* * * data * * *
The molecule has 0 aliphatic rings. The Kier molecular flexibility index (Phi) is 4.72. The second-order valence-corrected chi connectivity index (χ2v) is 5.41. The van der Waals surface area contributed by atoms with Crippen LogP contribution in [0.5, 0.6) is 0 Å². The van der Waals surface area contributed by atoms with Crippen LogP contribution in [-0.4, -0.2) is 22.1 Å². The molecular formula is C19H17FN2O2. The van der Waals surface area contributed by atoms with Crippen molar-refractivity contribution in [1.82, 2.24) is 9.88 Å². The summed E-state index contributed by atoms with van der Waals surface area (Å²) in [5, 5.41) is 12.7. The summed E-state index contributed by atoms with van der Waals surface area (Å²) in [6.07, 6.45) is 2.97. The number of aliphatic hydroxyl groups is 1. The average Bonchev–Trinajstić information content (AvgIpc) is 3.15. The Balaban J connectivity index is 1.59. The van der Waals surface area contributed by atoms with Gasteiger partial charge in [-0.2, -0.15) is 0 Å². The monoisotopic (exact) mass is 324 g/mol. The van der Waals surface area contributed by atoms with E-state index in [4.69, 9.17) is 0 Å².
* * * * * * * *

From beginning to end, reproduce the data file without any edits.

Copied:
The molecule has 0 aliphatic rings. The Kier molecular flexibility index (Phi) is 4.72. The second-order valence-corrected chi connectivity index (χ2v) is 5.41. The van der Waals surface area contributed by atoms with Crippen LogP contribution in [0.5, 0.6) is 0 Å². The van der Waals surface area contributed by atoms with Crippen LogP contribution in [-0.4, -0.2) is 22.1 Å². The molecular formula is C19H17FN2O2. The van der Waals surface area contributed by atoms with Crippen molar-refractivity contribution in [1.82, 2.24) is 9.88 Å². The summed E-state index contributed by atoms with van der Waals surface area (Å²) in [5, 5.41) is 12.7. The summed E-state index contributed by atoms with van der Waals surface area (Å²) in [6.07, 6.45) is 2.97. The number of aliphatic hydroxyl groups is 1. The average Bonchev–Trinajstić information content (AvgIpc) is 3.15. The Balaban J connectivity index is 1.59. The van der Waals surface area contributed by atoms with Gasteiger partial charge in [-0.2, -0.15) is 0 Å². The monoisotopic (exact) mass is 324 g/mol. The van der Waals surface area contributed by atoms with E-state index in [4.69, 9.17) is 0 Å².